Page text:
|Department of Public Information • News and Media Division • New York|
press conference on launch of advisory group on energy and climate change
Strategies to promote clean, renewable energy, especially in the developing world, where poor communities remained heavily reliant on wood and charcoal for most of their fuel, must be included in the global climate change deal expected to be reached in Copenhagen in December, Kandeh Yumkella, Chairman of the Secretary-General’s newly-launched Advisory Group on Energy and Climate Change, said at Headquarters today.
Speaking at a press conference following the Advisory Group’s first meeting, he said the body would consider ways to comprehensively address climate change and boost energy efficiency and clean production, all with an eye on the developing world. Mr. Yumkella is also Chairman of UN-Energy, an inter-agency mechanism, and Director-General of the United Nations Industrial Development Organization (UNIDO).
He said the Advisory Group was unique because its members were from both the public and private sectors and included top executives from Tata ( India), Suntech Holdings ( China), Edison International ( United States), the New Energy and Technology Development Organization ( Japan), and ESKOM Holdings ( South Africa). It also featured renowned political figures, including Jose Figueres, former President of Costa Rica, as well as officials from the United Nations Educational, Scientific and Cultural Organization (UNESCO), United Nations Development Programme (UNDP) and the United Nations Environment Programme (UNEP).
The participants were involved in or concerned with aspects of renewable energy development and clean energy production, energy research, and environmental sustainability, he said. They had been chosen because it had become clear that a significant amount of climate change discussion must centre on energy, not only in terms of new technology, but also energy security and protecting developing countries from future spikes in the prices of fuels and commodities similar to those that had caused such turmoil a year ago.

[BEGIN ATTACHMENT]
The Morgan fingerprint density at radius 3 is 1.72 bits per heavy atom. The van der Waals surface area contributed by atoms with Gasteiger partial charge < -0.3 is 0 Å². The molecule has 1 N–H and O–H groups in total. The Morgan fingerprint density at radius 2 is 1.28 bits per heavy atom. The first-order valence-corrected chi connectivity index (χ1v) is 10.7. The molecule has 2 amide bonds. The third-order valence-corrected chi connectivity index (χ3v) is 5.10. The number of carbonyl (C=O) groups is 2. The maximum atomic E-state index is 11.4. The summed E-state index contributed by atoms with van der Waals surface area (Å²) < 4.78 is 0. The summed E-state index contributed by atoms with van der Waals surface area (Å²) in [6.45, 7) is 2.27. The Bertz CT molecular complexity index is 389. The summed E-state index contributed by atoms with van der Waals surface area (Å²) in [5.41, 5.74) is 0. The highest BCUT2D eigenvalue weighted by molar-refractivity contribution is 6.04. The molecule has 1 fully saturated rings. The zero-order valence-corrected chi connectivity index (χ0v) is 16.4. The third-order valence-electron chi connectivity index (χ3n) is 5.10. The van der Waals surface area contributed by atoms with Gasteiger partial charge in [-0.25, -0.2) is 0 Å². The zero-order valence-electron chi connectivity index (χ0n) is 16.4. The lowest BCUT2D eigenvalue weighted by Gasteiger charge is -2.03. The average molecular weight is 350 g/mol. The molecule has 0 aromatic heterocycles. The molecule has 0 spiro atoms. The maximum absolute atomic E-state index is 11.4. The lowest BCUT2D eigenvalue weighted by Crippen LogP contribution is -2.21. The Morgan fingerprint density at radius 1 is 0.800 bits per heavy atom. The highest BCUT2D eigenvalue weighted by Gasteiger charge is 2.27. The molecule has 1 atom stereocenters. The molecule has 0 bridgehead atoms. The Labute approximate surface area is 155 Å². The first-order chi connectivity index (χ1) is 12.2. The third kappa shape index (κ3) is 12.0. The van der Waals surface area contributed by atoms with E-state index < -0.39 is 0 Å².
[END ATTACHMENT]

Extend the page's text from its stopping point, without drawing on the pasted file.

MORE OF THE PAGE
Targeting developing countries was critical, he said, because although they certainly required help in tackling climate change, they also needed access to options for promoting better, cleaner consumption patterns. Indeed, many parts of the developing world, especially urban areas, experienced the burning of charcoal, fuelwood and other biomass, which caused ecological damage and was now seen as a prime driver of pulmonary diseases and other respiratory-health complications, particularly among women and children.
Responding to questions, Mr. Yumkella said the Advisory Group would produce policy briefs which would be transmitted to the Secretary-General and his climate change team “to synthesize and see what is useful heading into Copenhagen”, where global stakeholders are set to meet in December to agree on a successor pact to the Kyoto Protocol, the first commitment period of which expires in 2012. Those policy options would focus on integrating energy capacity, renewable energy and energy-efficiency applications in whatever deal emerged from Copenhagen.
He went on to say that the Advisory Group believed the talks on climate change and energy security were not moving fast enough, and that innovative ideas and initiatives generated by the private sector would be important in helping the Secretary-General use his “bully pulpit” to mobilize more –- and faster -- action.
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